While the summer variety has a sweeter, lighter, and spicy flavor, the winter savory herb has a somber, earthy flavor. This herb is also known for its smell, which reminds you of the winter season. Hence, the “winter” in its name.
Savory Herb Uses in Cooking
The savory herb can be used in cooking in various ways. Here are 4 examples:
1. Savory seasoning
Savory can be used as a substitute for other seasonings like salt or pepper. Back then, pepper is not as widespread as today, which leads Germans to use savory herb as a substitute for pepper.
Savory can also be used to substitute salt as well. Yes, do as the Romans did. Romans use savory as a substitute for salt. That’s why if you are on a low-sodium diet, using savory as seasoning is a good idea.
2. Dried savory
Yes, that’s right, just like in Herbes de Provence. Herbes de Provence is a famous French mixture of dried herbs. This dried herbs mixture is usually sprinkled on meat before the meat is grilled or roasted. You can do the same using the dried savory herb.
2. Meat rubs
If you rub savory on chicken or pork meat before cooking them, the meat will get a unique, flavorful taste.
3. Table condiment
In Bulgaria, the savory herb is mixed with a bowl of ground paprika and salt. This mixture is a table condiment known as sharena sol, which means colorful salt.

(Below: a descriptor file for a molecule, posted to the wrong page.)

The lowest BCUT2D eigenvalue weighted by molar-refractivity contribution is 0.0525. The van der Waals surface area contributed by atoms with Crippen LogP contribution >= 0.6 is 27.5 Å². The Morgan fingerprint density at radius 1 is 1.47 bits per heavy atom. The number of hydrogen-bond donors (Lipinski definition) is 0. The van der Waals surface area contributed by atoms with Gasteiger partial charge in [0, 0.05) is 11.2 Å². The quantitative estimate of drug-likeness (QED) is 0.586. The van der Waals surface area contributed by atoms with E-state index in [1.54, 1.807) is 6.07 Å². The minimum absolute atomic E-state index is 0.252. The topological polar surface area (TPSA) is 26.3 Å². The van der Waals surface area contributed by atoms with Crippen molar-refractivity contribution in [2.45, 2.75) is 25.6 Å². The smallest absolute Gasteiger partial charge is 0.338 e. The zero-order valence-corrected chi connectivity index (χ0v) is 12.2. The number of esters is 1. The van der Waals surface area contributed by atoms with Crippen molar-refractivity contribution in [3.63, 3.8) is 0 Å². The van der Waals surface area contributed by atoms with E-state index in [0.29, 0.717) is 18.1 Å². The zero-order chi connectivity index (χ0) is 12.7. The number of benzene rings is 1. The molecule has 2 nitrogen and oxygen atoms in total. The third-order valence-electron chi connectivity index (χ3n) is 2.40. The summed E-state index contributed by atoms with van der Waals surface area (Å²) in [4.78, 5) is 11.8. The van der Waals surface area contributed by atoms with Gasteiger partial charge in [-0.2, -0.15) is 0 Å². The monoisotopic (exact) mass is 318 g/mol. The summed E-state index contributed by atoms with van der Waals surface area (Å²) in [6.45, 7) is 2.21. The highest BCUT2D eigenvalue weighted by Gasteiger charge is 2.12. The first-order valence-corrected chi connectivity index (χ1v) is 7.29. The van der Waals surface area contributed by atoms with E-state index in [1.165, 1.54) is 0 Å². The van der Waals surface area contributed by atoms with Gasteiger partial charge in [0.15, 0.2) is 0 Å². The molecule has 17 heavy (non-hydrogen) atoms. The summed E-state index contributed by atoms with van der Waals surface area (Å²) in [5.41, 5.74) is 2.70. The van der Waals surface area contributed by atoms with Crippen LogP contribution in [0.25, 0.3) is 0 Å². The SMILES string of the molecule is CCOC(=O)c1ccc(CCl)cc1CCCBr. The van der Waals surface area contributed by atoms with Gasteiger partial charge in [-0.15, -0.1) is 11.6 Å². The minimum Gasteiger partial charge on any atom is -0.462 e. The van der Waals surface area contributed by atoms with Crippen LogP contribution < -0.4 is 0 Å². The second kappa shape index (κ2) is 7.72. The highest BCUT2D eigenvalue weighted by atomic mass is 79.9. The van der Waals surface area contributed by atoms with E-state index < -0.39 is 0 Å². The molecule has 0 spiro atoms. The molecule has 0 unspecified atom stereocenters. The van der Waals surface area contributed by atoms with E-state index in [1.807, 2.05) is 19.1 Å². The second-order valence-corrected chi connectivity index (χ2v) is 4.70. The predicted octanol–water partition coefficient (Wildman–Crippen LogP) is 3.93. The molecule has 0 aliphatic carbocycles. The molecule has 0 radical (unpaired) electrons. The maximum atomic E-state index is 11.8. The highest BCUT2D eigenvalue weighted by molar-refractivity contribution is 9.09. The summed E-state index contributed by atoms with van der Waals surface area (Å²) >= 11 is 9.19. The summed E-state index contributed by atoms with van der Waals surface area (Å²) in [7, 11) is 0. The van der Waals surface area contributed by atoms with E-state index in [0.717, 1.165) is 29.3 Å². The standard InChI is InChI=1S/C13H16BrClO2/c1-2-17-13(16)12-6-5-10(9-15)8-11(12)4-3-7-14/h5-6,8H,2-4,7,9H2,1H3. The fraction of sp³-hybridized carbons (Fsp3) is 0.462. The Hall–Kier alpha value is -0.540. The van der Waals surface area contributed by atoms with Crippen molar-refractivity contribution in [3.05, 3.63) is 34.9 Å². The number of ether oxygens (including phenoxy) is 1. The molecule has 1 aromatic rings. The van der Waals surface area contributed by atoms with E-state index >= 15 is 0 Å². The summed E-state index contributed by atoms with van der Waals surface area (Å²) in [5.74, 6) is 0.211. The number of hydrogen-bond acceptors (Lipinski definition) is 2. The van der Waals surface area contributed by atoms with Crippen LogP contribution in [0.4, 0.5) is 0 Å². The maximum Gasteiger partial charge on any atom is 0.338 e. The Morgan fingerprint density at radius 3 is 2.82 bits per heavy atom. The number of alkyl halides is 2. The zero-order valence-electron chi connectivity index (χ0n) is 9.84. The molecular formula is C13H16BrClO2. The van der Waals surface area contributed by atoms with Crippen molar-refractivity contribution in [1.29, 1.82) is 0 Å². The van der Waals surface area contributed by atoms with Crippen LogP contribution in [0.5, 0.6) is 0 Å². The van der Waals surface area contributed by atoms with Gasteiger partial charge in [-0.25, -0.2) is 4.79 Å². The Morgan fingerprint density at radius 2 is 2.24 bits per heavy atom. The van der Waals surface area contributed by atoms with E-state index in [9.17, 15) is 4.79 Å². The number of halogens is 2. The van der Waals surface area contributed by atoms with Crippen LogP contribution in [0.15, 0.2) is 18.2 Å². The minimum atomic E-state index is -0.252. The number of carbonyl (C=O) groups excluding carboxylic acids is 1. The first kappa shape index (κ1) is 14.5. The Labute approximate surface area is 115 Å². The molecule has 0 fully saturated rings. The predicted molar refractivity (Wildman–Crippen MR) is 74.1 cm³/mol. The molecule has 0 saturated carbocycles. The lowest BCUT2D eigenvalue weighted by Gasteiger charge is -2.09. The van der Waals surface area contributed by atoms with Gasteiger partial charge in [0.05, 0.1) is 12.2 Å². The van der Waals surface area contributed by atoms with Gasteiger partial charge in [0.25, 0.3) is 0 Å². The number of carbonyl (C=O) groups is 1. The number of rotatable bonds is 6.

This table condiment is used to add flavor to various Bulgarian dishes. It is also often used to season potatoes, bread, cheese, as well as vegetables.
Savory Herb Benefits
The savory herb is good not only for cooking, however. It brings many health benefits too. Here are some examples of health benefits that the herb brings.
1. It is good for the digestive system
Yes. Eating savory can help promote a healthy digestive system. It prevents gas from forming in the stomach, prevents indigestion, and makes it easier for the stomach to expel gas.
2. It can relieve symptoms of various digestive problems
The savory herb can relieve symptoms of various digestive problems, including gastroenteritis, diarrhea, and colic.
3. It can relieve symptoms of colds and coughs
The plant has antibacterial properties, which is why it can help to treat symptoms of colds and coughs.
4. It promotes overall health and prevents diseases
The plant contains antioxidants, which not only promotes overall health but also prevents diseases from occurring in the first place.
5. It is a natural antiseptic
Savory herb has thymol, an essential oil that contains antifungal and antiseptic properties.
Savory Herb: Where to Buy
So you are interested in planting savory herb in your kitchen garden. Where can you buy it? Interestingly enough, this flavorful herb can be difficult to find in garden centers and grocery stores.
That said, you are likely able to find them in nurseries that have a good selection of herbs. From these nurseries, you can buy some savory seeds and grow them in your kitchen garden. In case you can’t find any in your local garden centers or nurseries, you can always buy them online.